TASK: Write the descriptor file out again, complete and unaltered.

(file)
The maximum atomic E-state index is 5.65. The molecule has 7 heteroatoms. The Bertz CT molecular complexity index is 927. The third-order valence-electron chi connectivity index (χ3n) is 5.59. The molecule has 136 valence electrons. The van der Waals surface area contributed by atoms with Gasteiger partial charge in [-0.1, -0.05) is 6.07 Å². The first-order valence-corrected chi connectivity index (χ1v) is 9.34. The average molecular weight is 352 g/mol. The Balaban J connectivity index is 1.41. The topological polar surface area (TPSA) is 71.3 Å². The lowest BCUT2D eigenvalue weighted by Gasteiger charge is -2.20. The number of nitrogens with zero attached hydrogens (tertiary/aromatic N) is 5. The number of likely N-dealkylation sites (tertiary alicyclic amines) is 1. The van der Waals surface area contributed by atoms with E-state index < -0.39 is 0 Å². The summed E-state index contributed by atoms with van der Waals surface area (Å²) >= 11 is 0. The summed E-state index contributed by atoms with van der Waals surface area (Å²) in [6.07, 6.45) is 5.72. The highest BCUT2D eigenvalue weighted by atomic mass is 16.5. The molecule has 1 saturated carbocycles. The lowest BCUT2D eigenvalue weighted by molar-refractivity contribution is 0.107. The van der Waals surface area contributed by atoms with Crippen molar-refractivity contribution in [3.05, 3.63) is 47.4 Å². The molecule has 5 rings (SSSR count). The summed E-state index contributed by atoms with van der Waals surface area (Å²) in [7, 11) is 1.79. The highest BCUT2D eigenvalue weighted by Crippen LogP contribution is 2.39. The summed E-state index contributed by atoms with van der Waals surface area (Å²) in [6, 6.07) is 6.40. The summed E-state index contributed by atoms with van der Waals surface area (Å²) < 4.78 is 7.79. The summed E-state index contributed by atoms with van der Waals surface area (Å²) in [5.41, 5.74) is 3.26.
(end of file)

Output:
The maximum atomic E-state index is 5.65. The molecule has 7 heteroatoms. The Bertz CT molecular complexity index is 927. The third-order valence-electron chi connectivity index (χ3n) is 5.59. The molecule has 136 valence electrons. The van der Waals surface area contributed by atoms with Gasteiger partial charge in [-0.1, -0.05) is 6.07 Å². The first-order valence-corrected chi connectivity index (χ1v) is 9.34. The average molecular weight is 352 g/mol. The Balaban J connectivity index is 1.41. The topological polar surface area (TPSA) is 71.3 Å². The lowest BCUT2D eigenvalue weighted by Gasteiger charge is -2.20. The number of nitrogens with zero attached hydrogens (tertiary/aromatic N) is 5. The number of likely N-dealkylation sites (tertiary alicyclic amines) is 1. The van der Waals surface area contributed by atoms with E-state index < -0.39 is 0 Å². The summed E-state index contributed by atoms with van der Waals surface area (Å²) >= 11 is 0. The summed E-state index contributed by atoms with van der Waals surface area (Å²) in [6.07, 6.45) is 5.72. The highest BCUT2D eigenvalue weighted by atomic mass is 16.5. The molecule has 1 saturated carbocycles. The lowest BCUT2D eigenvalue weighted by molar-refractivity contribution is 0.107. The van der Waals surface area contributed by atoms with Crippen molar-refractivity contribution in [3.05, 3.63) is 47.4 Å². The molecule has 5 rings (SSSR count). The summed E-state index contributed by atoms with van der Waals surface area (Å²) in [7, 11) is 1.79. The highest BCUT2D eigenvalue weighted by Crippen LogP contribution is 2.39. The summed E-state index contributed by atoms with van der Waals surface area (Å²) in [6, 6.07) is 6.40. The summed E-state index contributed by atoms with van der Waals surface area (Å²) < 4.78 is 7.79. The summed E-state index contributed by atoms with van der Waals surface area (Å²) in [5.41, 5.74) is 3.26.